Point of difference
Lily started life as a script version for the Anoserif typeface, as Anoscript was a script version of Ano. However, in Anoscript the combination of geometry and monlinear weight fitted well together, in drawing what became Lily it was clear we needed a new combination of ideas. Just adding thick and thin stresses to Anoscript wasn’t enough, and would bring this typeface into the realm of formal wedding-style scripts, which wasn’t what I wanted it to be.
As with all our typefaces, we are searching for a point of difference, something that separates them from their surroundings. For Anoscript this was the idea of geometry, for what became Lily this would need to be something else. The idea of a seriffed script typeface was interesting, as the two are very separate ideas, certainly in calligraphic script lettering where serifs would interrupt the flow of writing. As with Anoscript the typeface should retain a suggestion of having been written, or being possible to write. It should have a sense of formality, and as it was named after my daughter a beauty or specialness, but expressed in an original way.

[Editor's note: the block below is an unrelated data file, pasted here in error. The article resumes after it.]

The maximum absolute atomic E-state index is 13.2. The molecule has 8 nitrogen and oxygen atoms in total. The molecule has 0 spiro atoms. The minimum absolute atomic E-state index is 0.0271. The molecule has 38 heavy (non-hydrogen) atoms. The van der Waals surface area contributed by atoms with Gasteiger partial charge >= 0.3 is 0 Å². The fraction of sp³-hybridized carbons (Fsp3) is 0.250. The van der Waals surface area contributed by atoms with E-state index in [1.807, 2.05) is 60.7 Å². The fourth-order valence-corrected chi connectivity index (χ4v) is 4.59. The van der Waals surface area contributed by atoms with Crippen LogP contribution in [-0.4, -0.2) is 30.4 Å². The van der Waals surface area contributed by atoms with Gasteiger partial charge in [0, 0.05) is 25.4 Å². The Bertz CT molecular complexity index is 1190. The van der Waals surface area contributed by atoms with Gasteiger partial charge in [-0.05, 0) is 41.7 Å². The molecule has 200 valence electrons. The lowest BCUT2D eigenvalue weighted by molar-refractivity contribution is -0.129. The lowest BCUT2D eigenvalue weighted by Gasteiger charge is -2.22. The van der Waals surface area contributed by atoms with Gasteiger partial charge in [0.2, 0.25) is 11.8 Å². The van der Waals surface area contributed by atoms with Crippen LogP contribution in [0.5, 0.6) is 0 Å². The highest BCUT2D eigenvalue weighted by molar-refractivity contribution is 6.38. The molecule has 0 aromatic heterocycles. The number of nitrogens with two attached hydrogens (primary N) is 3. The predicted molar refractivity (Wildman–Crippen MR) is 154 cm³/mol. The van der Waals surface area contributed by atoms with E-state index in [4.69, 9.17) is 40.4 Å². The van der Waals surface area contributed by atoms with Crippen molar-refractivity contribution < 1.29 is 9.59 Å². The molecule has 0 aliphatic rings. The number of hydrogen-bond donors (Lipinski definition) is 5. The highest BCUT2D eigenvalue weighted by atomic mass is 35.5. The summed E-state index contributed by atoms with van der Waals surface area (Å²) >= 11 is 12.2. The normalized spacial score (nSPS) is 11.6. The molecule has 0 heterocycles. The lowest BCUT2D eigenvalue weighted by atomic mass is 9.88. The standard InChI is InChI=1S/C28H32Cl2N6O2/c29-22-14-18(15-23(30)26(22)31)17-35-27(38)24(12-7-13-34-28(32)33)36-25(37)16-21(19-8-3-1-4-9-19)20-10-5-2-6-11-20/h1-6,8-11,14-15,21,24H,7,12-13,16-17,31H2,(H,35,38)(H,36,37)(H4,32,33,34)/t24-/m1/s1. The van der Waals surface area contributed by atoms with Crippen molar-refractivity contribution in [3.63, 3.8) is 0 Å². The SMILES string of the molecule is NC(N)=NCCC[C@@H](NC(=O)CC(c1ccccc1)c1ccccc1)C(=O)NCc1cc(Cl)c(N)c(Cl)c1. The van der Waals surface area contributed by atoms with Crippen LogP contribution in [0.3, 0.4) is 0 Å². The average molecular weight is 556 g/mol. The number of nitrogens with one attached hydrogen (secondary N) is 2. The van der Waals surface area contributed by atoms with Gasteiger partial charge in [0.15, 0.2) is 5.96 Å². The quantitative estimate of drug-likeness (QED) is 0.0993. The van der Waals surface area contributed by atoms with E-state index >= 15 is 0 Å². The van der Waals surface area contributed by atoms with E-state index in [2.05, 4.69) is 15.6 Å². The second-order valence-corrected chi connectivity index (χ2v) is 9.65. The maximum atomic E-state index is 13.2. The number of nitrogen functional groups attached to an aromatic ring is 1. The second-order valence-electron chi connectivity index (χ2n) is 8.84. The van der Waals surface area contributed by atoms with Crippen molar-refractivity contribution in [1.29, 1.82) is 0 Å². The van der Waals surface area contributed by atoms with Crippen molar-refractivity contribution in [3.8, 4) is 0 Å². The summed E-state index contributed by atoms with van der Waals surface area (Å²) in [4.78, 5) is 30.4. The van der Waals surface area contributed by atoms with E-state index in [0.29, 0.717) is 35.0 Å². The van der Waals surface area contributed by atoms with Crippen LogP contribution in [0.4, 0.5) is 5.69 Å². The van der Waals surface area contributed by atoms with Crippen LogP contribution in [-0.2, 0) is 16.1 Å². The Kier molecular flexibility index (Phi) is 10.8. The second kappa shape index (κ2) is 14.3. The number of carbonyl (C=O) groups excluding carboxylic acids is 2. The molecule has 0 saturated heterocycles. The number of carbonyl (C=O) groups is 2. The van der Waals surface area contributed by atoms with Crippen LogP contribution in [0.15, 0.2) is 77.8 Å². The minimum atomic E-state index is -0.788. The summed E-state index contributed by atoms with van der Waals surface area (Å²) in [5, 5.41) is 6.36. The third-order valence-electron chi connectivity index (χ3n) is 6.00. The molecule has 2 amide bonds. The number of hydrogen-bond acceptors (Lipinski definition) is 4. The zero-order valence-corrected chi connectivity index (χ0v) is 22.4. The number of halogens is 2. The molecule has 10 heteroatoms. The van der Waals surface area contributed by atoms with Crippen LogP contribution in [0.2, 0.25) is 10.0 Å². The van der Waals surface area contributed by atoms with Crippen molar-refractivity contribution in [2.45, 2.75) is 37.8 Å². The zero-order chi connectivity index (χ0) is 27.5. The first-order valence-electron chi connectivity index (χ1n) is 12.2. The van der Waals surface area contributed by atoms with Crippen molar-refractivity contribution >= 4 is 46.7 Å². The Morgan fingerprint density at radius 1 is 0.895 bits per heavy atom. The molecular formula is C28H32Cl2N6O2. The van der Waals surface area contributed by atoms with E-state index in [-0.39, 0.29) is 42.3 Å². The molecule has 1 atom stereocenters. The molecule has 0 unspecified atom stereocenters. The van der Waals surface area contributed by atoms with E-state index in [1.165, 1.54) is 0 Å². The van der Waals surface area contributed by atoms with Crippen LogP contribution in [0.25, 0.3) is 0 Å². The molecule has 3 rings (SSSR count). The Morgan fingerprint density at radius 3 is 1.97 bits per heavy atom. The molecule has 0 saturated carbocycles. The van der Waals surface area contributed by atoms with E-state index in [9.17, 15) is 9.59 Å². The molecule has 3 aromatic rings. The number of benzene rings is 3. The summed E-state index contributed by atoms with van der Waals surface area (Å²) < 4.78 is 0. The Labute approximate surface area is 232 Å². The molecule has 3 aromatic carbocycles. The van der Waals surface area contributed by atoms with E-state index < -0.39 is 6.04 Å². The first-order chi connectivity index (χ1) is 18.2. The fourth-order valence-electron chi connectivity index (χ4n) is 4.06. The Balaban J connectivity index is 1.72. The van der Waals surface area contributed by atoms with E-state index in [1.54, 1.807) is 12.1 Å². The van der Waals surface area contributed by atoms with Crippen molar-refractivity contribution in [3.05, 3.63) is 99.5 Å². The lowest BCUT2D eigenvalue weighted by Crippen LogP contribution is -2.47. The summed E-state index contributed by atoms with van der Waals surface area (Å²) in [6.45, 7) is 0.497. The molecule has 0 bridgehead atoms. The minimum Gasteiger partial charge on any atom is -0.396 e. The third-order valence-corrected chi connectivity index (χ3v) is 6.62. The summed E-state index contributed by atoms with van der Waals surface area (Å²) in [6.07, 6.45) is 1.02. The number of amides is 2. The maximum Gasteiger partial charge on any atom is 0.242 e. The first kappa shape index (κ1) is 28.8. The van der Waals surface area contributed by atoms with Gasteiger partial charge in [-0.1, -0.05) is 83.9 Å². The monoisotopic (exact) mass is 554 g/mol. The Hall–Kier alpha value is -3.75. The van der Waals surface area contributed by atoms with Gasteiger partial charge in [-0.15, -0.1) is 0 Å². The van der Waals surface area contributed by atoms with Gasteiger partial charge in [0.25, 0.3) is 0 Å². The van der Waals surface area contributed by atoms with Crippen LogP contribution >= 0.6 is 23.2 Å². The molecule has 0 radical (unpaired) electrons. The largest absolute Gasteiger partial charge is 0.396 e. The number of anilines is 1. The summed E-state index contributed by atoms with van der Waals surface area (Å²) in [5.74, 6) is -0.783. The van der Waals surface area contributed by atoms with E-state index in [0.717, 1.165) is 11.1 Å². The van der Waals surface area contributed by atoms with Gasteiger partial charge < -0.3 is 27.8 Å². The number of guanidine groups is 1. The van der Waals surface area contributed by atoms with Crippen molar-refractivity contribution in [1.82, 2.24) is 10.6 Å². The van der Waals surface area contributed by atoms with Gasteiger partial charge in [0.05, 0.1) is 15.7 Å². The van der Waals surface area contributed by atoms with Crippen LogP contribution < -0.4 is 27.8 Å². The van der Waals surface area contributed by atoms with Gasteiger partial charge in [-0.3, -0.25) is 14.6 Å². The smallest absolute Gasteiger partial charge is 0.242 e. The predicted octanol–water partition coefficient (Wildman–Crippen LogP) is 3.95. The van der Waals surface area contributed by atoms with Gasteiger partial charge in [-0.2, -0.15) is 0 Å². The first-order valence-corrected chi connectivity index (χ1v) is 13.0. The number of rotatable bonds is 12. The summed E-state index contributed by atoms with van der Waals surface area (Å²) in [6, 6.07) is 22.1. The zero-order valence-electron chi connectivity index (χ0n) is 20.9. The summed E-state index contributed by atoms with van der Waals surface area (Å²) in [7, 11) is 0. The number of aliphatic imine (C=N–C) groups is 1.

The backwards incline immediately gave the typeface an unusual character shape and a modern spirit. This was a connection with the Ano and Anoserif typefaces which were drawn with a backwards slant as well as normal italic. The lower case characters have a thick and thin hairline stress, and how they connect is based on how these thick and thin line weights combine, not the mechanics of writing. This results in an odd top-heaviness in the lower case that gives Lily a particularly unique character. Lily has what you might call an occasional serif in its lower case, which again pays no relation to writing but echoes the weight and angle of the thin connecting line. It also adds an extra sense of movement and lightness. This sharpness can be seen in the loop of the g and y, which also maintain the same angle in the connecting line.
Lily is available from fontshop.com